Book review: Choque: The Untold story of Jiu-Jitsu in Brazil 1856-1949


Summary
Writer Roberto Pedreira delves into Brazilian newspaper archives in a quest to uncover as much verifiable information about the origin of Brazilian Jiu Jitsu. Along the way, he uncovers some uncomfortable truths that may alter your perception over who did what, where and when between 1856 and 1949.  At 744 pages, it is a weighty volume and much of it consists of lists of names, fights and other accounts of raw data culled from newspaper reports and adverts. 240 pages are dedicated as an appendix and this includes numerous photographs and press clippings. It all adds up to an essential read for any self respecting BJJ enthusiast and sets the scene for an eagerly anticipated Volume 2.



Information
Available from: Amazon in paperback or digital format
Pages: 744 (240 pages of which form the appendix)
Price: £10.68 book, £6.19 Kindle
Language: English
Print version weight:  1.2kg




Introduction
What was the actual truth to events that happened a long time ago? Reading Choque, this question popped up into my mind frequently. Clearly, if you believe what you read from the internet, the alleged story of how Brazilian Jiu Jitsu came to be born will yield a variety of versions - hardly any of them accredited to verifiable sources. There is of course the book by Kid Peligro called The Gracie Way. It is extremely interesting to re-read The Gracie Way in the light of the content within Choque - a subject that perhaps for another post.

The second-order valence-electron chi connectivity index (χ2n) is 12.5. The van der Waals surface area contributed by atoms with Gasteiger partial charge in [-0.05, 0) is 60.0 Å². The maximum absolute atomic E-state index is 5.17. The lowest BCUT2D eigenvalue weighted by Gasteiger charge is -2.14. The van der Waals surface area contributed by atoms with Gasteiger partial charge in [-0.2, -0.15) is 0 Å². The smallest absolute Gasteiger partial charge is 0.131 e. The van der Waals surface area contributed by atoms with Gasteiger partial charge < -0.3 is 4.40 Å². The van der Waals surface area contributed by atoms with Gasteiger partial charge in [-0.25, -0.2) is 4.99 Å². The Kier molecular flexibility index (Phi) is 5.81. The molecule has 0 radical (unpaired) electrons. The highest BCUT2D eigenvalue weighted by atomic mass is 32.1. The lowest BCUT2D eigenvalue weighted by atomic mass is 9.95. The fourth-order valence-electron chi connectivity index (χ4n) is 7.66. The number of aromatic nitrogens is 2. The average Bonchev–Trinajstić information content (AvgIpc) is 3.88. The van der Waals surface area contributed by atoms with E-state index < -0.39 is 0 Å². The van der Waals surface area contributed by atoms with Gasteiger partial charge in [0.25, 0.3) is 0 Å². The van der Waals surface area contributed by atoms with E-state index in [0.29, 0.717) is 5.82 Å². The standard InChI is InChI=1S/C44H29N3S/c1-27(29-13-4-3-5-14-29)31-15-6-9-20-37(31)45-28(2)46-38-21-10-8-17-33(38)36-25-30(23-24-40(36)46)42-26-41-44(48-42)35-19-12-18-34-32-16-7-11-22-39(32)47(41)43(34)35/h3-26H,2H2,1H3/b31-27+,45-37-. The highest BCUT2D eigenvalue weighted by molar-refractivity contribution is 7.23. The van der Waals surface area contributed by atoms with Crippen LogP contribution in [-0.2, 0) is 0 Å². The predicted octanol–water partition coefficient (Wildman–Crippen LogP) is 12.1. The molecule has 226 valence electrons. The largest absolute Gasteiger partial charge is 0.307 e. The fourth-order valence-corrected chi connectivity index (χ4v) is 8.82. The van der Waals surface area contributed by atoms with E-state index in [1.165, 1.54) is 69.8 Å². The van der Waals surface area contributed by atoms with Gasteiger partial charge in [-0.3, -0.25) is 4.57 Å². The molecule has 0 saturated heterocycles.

I can't imagine how time consuming and laborious it must have been to wade through the dusty archives of Brazilian newspapers and interpret events that happened over 100 years ago. With no living witnesses who can verify events, Pedreira is left to interpret the newspaper articles and opinion pieces in his own way. A lot of reports were simply spin doctored press releases, some were more analytical, others were just adverts to promote a fight event. Throughout these scattered pieces of data, Pedreira picks up the story and charts the progress of the key players in Brazil who all contributed towards the sport that we know today. It's a pretty bumpy ride. A lot of preconceptions about who did what and when are overturned in Choque. Amidst the wealth of sports coverage, the drama and incidents all play out like a long-running TV soap drama.


About the author
I don't know anything about Roberto Pedreira. I don't even know if that is his real name. The only interview with him has since been deleted, but thanks to Wayback machine, you can read it here.


Paperback book